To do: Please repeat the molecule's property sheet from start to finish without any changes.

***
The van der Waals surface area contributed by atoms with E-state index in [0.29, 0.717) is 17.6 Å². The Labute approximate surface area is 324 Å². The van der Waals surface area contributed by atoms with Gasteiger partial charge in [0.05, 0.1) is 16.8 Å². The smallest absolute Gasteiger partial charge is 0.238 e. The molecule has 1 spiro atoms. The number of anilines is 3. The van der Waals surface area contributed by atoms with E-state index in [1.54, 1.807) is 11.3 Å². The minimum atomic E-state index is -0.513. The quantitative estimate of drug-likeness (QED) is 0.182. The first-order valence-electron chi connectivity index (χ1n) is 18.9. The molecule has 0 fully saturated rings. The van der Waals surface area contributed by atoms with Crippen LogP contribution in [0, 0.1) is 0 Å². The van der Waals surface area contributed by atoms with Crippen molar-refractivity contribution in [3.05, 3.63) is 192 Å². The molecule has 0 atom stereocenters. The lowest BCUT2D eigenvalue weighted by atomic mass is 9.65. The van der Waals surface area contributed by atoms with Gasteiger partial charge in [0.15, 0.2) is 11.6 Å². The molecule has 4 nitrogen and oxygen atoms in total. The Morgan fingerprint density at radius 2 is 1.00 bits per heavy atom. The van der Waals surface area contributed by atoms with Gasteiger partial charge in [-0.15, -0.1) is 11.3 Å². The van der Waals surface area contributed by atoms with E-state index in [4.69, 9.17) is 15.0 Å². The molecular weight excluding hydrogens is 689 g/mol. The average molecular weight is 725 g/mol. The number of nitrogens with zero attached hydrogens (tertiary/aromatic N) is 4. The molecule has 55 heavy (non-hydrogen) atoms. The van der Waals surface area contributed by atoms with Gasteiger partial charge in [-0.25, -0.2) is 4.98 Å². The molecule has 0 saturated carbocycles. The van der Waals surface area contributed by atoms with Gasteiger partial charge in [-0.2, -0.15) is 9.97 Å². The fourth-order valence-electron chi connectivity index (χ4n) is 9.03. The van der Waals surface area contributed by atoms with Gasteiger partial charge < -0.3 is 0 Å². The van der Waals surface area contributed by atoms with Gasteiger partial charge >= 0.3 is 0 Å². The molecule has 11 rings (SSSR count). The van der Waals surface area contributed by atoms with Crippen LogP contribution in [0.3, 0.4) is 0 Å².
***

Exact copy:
The van der Waals surface area contributed by atoms with E-state index in [0.29, 0.717) is 17.6 Å². The Labute approximate surface area is 324 Å². The van der Waals surface area contributed by atoms with Gasteiger partial charge in [0.05, 0.1) is 16.8 Å². The smallest absolute Gasteiger partial charge is 0.238 e. The molecule has 1 spiro atoms. The number of anilines is 3. The van der Waals surface area contributed by atoms with E-state index in [1.54, 1.807) is 11.3 Å². The minimum atomic E-state index is -0.513. The quantitative estimate of drug-likeness (QED) is 0.182. The first-order valence-electron chi connectivity index (χ1n) is 18.9. The molecule has 0 fully saturated rings. The van der Waals surface area contributed by atoms with Crippen LogP contribution in [0, 0.1) is 0 Å². The van der Waals surface area contributed by atoms with Crippen molar-refractivity contribution in [3.05, 3.63) is 192 Å². The molecule has 0 atom stereocenters. The lowest BCUT2D eigenvalue weighted by atomic mass is 9.65. The van der Waals surface area contributed by atoms with Gasteiger partial charge in [0.15, 0.2) is 11.6 Å². The molecule has 4 nitrogen and oxygen atoms in total. The Morgan fingerprint density at radius 2 is 1.00 bits per heavy atom. The van der Waals surface area contributed by atoms with Gasteiger partial charge in [-0.15, -0.1) is 11.3 Å². The van der Waals surface area contributed by atoms with E-state index in [4.69, 9.17) is 15.0 Å². The molecular weight excluding hydrogens is 689 g/mol. The average molecular weight is 725 g/mol. The number of nitrogens with zero attached hydrogens (tertiary/aromatic N) is 4. The molecule has 55 heavy (non-hydrogen) atoms. The van der Waals surface area contributed by atoms with Gasteiger partial charge in [-0.25, -0.2) is 4.98 Å². The molecule has 0 saturated carbocycles. The van der Waals surface area contributed by atoms with Gasteiger partial charge in [-0.2, -0.15) is 9.97 Å². The fourth-order valence-electron chi connectivity index (χ4n) is 9.03. The van der Waals surface area contributed by atoms with Gasteiger partial charge < -0.3 is 0 Å². The van der Waals surface area contributed by atoms with Gasteiger partial charge >= 0.3 is 0 Å². The molecule has 11 rings (SSSR count). The van der Waals surface area contributed by atoms with Crippen LogP contribution in [0.3, 0.4) is 0 Å².